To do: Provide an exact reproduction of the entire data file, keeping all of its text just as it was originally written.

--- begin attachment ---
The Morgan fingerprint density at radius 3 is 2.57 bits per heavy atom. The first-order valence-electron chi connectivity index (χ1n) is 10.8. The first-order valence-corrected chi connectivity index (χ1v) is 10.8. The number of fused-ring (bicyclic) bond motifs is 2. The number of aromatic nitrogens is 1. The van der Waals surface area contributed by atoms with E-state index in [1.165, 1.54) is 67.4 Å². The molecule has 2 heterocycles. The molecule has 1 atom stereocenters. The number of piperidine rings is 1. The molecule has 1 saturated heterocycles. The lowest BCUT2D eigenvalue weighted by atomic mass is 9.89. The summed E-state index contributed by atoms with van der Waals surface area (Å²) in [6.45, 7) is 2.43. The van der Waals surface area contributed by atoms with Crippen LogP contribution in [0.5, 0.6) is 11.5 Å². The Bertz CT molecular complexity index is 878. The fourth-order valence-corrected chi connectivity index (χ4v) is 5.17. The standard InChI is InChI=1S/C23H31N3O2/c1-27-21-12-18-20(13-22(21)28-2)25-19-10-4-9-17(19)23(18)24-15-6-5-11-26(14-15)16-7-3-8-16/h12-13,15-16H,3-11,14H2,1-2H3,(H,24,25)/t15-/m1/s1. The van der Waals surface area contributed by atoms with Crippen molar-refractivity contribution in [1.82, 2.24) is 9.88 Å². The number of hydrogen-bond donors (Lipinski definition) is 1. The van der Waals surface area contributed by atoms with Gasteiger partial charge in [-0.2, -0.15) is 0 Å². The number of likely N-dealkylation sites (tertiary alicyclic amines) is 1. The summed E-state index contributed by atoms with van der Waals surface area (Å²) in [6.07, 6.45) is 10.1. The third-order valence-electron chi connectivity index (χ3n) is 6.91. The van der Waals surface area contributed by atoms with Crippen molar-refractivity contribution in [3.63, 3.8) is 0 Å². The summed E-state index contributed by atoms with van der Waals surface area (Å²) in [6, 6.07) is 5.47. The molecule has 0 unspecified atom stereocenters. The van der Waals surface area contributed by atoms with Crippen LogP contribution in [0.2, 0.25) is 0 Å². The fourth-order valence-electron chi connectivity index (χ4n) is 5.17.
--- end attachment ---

The Morgan fingerprint density at radius 3 is 2.57 bits per heavy atom. The first-order valence-electron chi connectivity index (χ1n) is 10.8. The first-order valence-corrected chi connectivity index (χ1v) is 10.8. The number of fused-ring (bicyclic) bond motifs is 2. The number of aromatic nitrogens is 1. The van der Waals surface area contributed by atoms with E-state index in [1.165, 1.54) is 67.4 Å². The molecule has 2 heterocycles. The molecule has 1 atom stereocenters. The number of piperidine rings is 1. The molecule has 1 saturated heterocycles. The lowest BCUT2D eigenvalue weighted by atomic mass is 9.89. The summed E-state index contributed by atoms with van der Waals surface area (Å²) in [6.45, 7) is 2.43. The van der Waals surface area contributed by atoms with Crippen LogP contribution in [0.5, 0.6) is 11.5 Å². The Bertz CT molecular complexity index is 878. The fourth-order valence-corrected chi connectivity index (χ4v) is 5.17. The standard InChI is InChI=1S/C23H31N3O2/c1-27-21-12-18-20(13-22(21)28-2)25-19-10-4-9-17(19)23(18)24-15-6-5-11-26(14-15)16-7-3-8-16/h12-13,15-16H,3-11,14H2,1-2H3,(H,24,25)/t15-/m1/s1. The van der Waals surface area contributed by atoms with Crippen molar-refractivity contribution in [1.82, 2.24) is 9.88 Å². The number of hydrogen-bond donors (Lipinski definition) is 1. The van der Waals surface area contributed by atoms with Gasteiger partial charge in [-0.2, -0.15) is 0 Å². The number of likely N-dealkylation sites (tertiary alicyclic amines) is 1. The summed E-state index contributed by atoms with van der Waals surface area (Å²) in [6.07, 6.45) is 10.1. The third-order valence-electron chi connectivity index (χ3n) is 6.91. The van der Waals surface area contributed by atoms with Crippen molar-refractivity contribution in [3.63, 3.8) is 0 Å². The summed E-state index contributed by atoms with van der Waals surface area (Å²) in [6, 6.07) is 5.47. The molecule has 0 unspecified atom stereocenters. The van der Waals surface area contributed by atoms with Crippen LogP contribution in [0.2, 0.25) is 0 Å². The fourth-order valence-electron chi connectivity index (χ4n) is 5.17.